My rating: 4 of 5 stars
This book is a collection of 50 short essays on various topics (origins, history, arts, sciences, products, and entertainment) as they relate to Hungary and Hungarian-ness. There isn’t a great deal of depth to most of the essays, and so this isn’t the book for someone who is well-acquainted with Hungary and Hungarians and wants a deep level understanding. However, it would be a very useful and easily digested resource for travelers visiting Hungary who want insight into this smallish nation with its very long history. For those familiar with Hungary, this nation has a national character that is quite unique and which is characterized by intelligence, solitariness, and a certain variety of gloominess.
Hungary has had a much larger impact on the world than either its size would suggest, or than most of the world recognizes. Famously, the Manhattan Project, which produced the first atomic bomb, wouldn’t have achieved success in such a rapid timeframe—if at all–if it weren’t for a slate of Hungarian-educated scientists including Edward Teller, Leo Szilard, Eugene Wigner, and Jon Von Neumann. Few of his peers would have disputed the statement that Von Neumann was the smartest person on the planet during his day. Challenging explosives calculations that made the atomic bomb possible are just part of a legacy that also included being the father of game theory–an approach to strategic interactions that is in widespread use in Economics and the social sciences today.
There are some areas in which Hungary has certain niche. For example, while Hungary might not be thought of as an athletics powerhouse, generally speaking, the Hungarians dominate in the sport of water polo and are frequently strong contenders in some swimming events.
This book’s chapters are roughly organized, but not formally grouped, into alike topics. For example, foods, beverages, spices, and desserts are all one after the other. Various history topics are presented together, and the same is true of the arts. Some of the chapters are on much more concrete topics than others. For example, there are chapters on “Fate” and “Soul” up front that are more conceptual than the average chapters. As I indicated, this is a collection of essays by various authors, and that means that there’s not a solitary tone and approach throughout the book. However, there was a single chief editor, and so the chapters aren’t distractingly disparate either.
I believe the book was unfortunately named. “The Essential Guide to Being Hungarian” makes it sound as if this would be a perfect gift for the children of emigrants, i.e. people who’ve visited the country and spent time around Hungarians, but who want to learn more about their native culture. It probably doesn’t give enough depth and new information for such people. For example, the chapters on cuisine talk about pogácsa and gulyas (i.e. goulash), and don’t delve into the exotic, but rather stick with the everyday cuisine with which any visitor to Hungary will already be familiar. On the other hand, tourists and travelers for whom this book might be ideal could be led astray, thinking the book is offering them more depth than they want, need, or can reasonably digest. That being said, there are chapters on niche subjects such as “contemporary writers” or “folk dancing” from which even a veteran visitor to Hungary might pick up something new.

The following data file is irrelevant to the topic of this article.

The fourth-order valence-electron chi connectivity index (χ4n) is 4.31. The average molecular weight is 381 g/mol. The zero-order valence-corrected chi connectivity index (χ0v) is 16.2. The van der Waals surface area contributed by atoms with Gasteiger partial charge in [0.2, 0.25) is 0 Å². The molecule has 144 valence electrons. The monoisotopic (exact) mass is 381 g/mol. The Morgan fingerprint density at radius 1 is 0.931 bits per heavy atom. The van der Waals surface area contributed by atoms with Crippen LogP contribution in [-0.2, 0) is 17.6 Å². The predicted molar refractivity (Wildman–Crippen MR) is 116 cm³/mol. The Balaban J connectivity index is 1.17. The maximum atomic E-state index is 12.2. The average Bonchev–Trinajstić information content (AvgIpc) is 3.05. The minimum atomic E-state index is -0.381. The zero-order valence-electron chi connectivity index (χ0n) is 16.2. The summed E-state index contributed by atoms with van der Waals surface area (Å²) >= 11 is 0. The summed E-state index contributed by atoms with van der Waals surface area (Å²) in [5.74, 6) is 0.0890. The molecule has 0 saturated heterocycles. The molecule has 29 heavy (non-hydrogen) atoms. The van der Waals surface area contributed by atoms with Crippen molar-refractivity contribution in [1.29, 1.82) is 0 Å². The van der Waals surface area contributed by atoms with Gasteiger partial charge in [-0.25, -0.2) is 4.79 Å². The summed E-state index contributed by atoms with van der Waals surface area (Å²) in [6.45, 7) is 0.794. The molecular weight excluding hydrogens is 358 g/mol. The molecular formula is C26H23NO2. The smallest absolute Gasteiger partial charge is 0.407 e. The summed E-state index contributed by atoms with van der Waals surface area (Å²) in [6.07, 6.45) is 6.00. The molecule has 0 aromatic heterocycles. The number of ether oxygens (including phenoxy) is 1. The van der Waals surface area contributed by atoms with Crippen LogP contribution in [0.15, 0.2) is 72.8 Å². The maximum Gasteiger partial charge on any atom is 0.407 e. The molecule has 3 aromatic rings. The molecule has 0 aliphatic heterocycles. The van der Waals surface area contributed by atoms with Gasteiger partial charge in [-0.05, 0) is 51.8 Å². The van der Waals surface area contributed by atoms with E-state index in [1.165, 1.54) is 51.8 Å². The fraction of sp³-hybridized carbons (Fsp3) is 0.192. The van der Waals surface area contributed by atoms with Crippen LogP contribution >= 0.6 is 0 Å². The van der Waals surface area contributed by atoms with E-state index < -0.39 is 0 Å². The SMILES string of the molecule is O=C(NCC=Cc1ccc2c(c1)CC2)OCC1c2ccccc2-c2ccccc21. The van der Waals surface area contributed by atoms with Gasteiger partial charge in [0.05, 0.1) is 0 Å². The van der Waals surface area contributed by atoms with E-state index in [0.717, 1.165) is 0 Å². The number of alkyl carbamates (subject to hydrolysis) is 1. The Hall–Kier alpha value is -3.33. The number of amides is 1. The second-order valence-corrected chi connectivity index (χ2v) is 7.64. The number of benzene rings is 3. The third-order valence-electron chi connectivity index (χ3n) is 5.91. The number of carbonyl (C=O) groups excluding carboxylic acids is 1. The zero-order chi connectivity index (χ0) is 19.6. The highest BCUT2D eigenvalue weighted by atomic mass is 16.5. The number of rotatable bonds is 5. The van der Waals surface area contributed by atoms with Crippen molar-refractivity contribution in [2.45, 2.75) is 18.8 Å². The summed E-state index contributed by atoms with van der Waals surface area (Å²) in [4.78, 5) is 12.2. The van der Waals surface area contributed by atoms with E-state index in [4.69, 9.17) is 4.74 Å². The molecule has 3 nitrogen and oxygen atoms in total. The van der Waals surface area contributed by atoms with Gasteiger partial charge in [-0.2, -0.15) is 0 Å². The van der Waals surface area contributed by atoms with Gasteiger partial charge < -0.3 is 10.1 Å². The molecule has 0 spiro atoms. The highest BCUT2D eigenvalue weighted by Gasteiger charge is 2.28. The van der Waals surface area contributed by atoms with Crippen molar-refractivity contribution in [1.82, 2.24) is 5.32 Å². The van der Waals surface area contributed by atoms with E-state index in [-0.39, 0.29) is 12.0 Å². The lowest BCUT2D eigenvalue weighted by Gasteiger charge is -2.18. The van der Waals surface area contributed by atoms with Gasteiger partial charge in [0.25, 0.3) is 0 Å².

I’d recommend this book–particularly for those who haven’t yet spent a great deal of time in Hungary or who work or interact with Hungarians and want more insight into their nature. Each essay is short and easily digested.
My rating: 3 of 5 stars
This is a short and simple book. Its premise can be summed up as “follow your dreams and all will work out.” It’s about a shepherd boy from Andalusia in southern Spain who yearns to travel. He sells his flock and sets out to do just that. Over the course of the book, he crosses North Africa from Gibraltar to the pyramids of Egypt and back. Along the way he faces many setbacks and barriers, but his willingness to adopt a positive attitude and roll up his sleeves and get to work allows him to overcome these obstacles. As he travels, mysterious guides and mentors–most notably the title-roled Alchemist–show up along the way to induce him to keep going rather than giving up.
As with The Coroner’s Lunch, which I reviewed a couple of reviews back, there’s a supernatural component to this book that seems superfluous. First, the supernatural element doesn’t add much to the story. Second, to my mind, if you are trying to sell the notion that you can make your dreams come true (in this self-helpy sort of way), having your character live in a world of magic detracts from that message. The take away for the reader may be, “Sure, the shepherd boy could do it, he lives in a world in which people can turn lead into gold. In my world, bound by laws of thermodynamics and whatnot, things are not so simple.”
You will note that my middling rating is anomalous. Having skimmed through reviews of this book, I found they were overwhelmingly divided between 5 star and 1 star reviews. It’s rare for one to see the same book being cast both in the best and worst book role by various readers. However, that seems to be the case for this book. Some people adore this book and consider it life-changing. Others think it’s oversimplified tripe for granola-munching potheads and/or six-year olds. I suspect that Coelho is quite pleased. I know—as a writer—if you can’t get someone to love your book, you want them to despise it. Mediocrity doesn’t put one in good stead for building readership. Hate is a passionate response; it means the book struck some kind of chord. Clunkers are remembered just like perfect melodies; it’s the so-so performances that vanish into the background—or the bargain bin.